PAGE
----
Besides the big enchilada — San Francisco’s wonderful International Film Festival — we’ve also got Asian American, Latino, Arab, Gay and Lesbian, and Jewish Film Festivals in our city (and I’m sure I’ve missed a few). This year, Michael and I are seriously doing the Asian American one, seeing six films that we’ve never heard of in the space of a week — and halfway through, we’re batting 1000. Or perhaps 1010, if you count the Festival Trailer, [NOTE upon reposting in the grown-up blog: unfortunately this is no longer available online].
It was Michael who taught me to love film festivals, for their wonderful serendipity and surprises. It’s great to open your eyes to entirely new ways of looking at the world, and to discover these visions before they’ve been pre-digested by the publicity machine.
Of course, you always get some clinkers, but this time — at least this far — we haven’t.
All three movies we’ve seen have been delights, but the one I particularly recommend, if you’re ever lucky enough to get a chance to see it, is the stunning Summer Palace.
It’s about youth and passion at the time of the 1989 democracy demonstrations (and subsequent repression) at Tienanmen Square. But that pallid description doesn’t begin to capture this kaleidescopic portrayal of what it must have been like to be 18, coming from a small provincial town to Beijing University at a time when the world was splitting open to reveal daunting, dizzying (and sometimes destructive) vistas of intellectual and erotic freedom.
Or as the Festival’s description describes it:
Certainly the most erotic and sexually explicit film to come from mainland China, SUMMER PALACE is ground-breaking in its scope, ambition and poeticism, brilliantly capturing the euphoria of liberation and the dissolution of idealism that marked this period of time.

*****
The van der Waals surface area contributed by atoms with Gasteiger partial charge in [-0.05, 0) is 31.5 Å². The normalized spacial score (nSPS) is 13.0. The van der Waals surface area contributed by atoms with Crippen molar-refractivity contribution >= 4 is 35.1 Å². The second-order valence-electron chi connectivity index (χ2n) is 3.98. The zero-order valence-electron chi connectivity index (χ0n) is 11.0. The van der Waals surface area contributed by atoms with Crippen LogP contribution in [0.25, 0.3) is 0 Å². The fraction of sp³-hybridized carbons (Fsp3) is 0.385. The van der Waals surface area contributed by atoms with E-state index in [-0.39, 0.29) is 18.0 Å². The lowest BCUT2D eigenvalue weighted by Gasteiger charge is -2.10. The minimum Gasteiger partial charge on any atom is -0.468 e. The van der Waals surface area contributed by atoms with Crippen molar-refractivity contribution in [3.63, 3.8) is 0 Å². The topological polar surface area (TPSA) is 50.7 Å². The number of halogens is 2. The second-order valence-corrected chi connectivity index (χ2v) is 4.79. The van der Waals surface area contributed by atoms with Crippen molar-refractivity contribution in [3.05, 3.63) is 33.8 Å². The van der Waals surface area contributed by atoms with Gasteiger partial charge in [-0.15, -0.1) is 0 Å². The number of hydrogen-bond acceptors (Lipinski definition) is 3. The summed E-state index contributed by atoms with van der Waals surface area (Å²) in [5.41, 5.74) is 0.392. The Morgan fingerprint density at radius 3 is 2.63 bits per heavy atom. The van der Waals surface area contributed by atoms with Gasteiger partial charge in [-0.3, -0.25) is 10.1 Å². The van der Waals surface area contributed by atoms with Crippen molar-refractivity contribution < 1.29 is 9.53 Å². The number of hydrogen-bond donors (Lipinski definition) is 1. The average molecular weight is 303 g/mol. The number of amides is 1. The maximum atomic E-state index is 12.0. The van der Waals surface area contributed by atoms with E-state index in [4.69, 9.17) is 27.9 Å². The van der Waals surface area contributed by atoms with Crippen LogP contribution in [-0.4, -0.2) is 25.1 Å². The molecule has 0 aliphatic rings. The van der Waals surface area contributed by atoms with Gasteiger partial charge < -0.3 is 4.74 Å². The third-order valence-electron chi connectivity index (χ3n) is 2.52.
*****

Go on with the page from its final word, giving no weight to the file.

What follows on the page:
At the film’s core is the stormy, passionate relationship between Yu Hong (Hao Lei) and Zhou Wei (Guo Xiaodong), students at Beijing University. Narrated by Yu, the film begins with her arrival in Beijing in 1987 and meeting with Zhou. Their sexual connection, charged by the developing political landscape just outside of their dorms, ignites as the two struggle to find a place in a world where the consequences of actions are momentarily suspended. Still young when the tumultuous events of Tiananmen Square transpire, the crackdown’s haunting aftermath tears their lives apart. Over the next decade, lovers and time intervene against a relationship which will linger and fade, but never disappear.
Lou’s films are unlike any of those of his fellow Sixth-Generation Chinese filmmakers. Restless, dynamic and sensual, they are indebted more to his French contemporaries in sensibility and style, showcasing a singular humanism, potent sexuality and blunt political force. Hao Lei and Guo Xiaodong give magnetic performances, both possessing a beauty and intensity that is impossible not to stare wide-eyed at. SUMMER PALACE is an astonishing and unforgettable masterpiece.
Though I will add the caveat that the story is epic and lifelike enough sometimes to lack coherence. And no, it’s not a movie for the HEA fetishists among you.
But the emotions rang shockingly, touchingly true for me and Michael both, and the the life-changing rush of openness and vulnerability will be with us for a very long time.
The Chinese government, by the way, has withdrawn permission from the director, Lou Ye, to make films for the next five years, though it’s not clear whether they were objecting to the democracy movement politics or the full frontal nudity — or perhaps the dazzling combination of freedoms.
We are awed and grateful to this splendidly youthful and energetic film festival.